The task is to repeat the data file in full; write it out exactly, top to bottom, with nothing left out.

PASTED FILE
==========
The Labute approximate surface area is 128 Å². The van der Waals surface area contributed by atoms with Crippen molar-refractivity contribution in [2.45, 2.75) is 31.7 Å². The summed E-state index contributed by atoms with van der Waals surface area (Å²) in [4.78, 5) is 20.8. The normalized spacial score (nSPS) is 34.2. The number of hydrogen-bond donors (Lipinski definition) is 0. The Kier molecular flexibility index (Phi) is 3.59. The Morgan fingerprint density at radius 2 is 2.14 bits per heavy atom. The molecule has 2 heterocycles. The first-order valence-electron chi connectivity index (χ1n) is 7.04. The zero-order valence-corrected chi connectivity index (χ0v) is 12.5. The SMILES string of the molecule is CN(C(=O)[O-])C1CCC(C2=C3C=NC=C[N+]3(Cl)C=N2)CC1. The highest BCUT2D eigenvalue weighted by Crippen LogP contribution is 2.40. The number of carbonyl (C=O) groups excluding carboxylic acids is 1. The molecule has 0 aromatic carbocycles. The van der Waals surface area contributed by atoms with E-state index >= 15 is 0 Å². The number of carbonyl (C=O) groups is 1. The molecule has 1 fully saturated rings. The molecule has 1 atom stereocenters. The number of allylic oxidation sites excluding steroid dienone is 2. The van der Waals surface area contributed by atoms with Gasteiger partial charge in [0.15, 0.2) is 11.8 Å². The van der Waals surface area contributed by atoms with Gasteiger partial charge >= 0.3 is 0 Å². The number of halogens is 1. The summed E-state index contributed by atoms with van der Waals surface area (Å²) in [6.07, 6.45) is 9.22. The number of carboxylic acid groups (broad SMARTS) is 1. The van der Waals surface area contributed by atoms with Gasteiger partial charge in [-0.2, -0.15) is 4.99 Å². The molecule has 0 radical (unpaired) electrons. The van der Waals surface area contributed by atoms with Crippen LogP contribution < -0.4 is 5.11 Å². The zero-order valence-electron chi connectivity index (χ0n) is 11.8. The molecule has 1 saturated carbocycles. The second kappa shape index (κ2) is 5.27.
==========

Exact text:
The Labute approximate surface area is 128 Å². The van der Waals surface area contributed by atoms with Crippen molar-refractivity contribution in [2.45, 2.75) is 31.7 Å². The summed E-state index contributed by atoms with van der Waals surface area (Å²) in [4.78, 5) is 20.8. The normalized spacial score (nSPS) is 34.2. The number of hydrogen-bond donors (Lipinski definition) is 0. The Kier molecular flexibility index (Phi) is 3.59. The Morgan fingerprint density at radius 2 is 2.14 bits per heavy atom. The molecule has 2 heterocycles. The first-order valence-electron chi connectivity index (χ1n) is 7.04. The zero-order valence-corrected chi connectivity index (χ0v) is 12.5. The SMILES string of the molecule is CN(C(=O)[O-])C1CCC(C2=C3C=NC=C[N+]3(Cl)C=N2)CC1. The highest BCUT2D eigenvalue weighted by Crippen LogP contribution is 2.40. The number of carbonyl (C=O) groups excluding carboxylic acids is 1. The molecule has 0 aromatic carbocycles. The van der Waals surface area contributed by atoms with E-state index >= 15 is 0 Å². The number of carbonyl (C=O) groups is 1. The molecule has 1 fully saturated rings. The molecule has 1 atom stereocenters. The number of allylic oxidation sites excluding steroid dienone is 2. The van der Waals surface area contributed by atoms with Gasteiger partial charge in [0.15, 0.2) is 11.8 Å². The van der Waals surface area contributed by atoms with Gasteiger partial charge >= 0.3 is 0 Å². The number of halogens is 1. The summed E-state index contributed by atoms with van der Waals surface area (Å²) in [6.07, 6.45) is 9.22. The number of carboxylic acid groups (broad SMARTS) is 1. The van der Waals surface area contributed by atoms with Gasteiger partial charge in [-0.2, -0.15) is 4.99 Å². The molecule has 0 radical (unpaired) electrons. The van der Waals surface area contributed by atoms with Crippen LogP contribution < -0.4 is 5.11 Å². The zero-order valence-electron chi connectivity index (χ0n) is 11.8. The molecule has 1 saturated carbocycles. The second kappa shape index (κ2) is 5.27.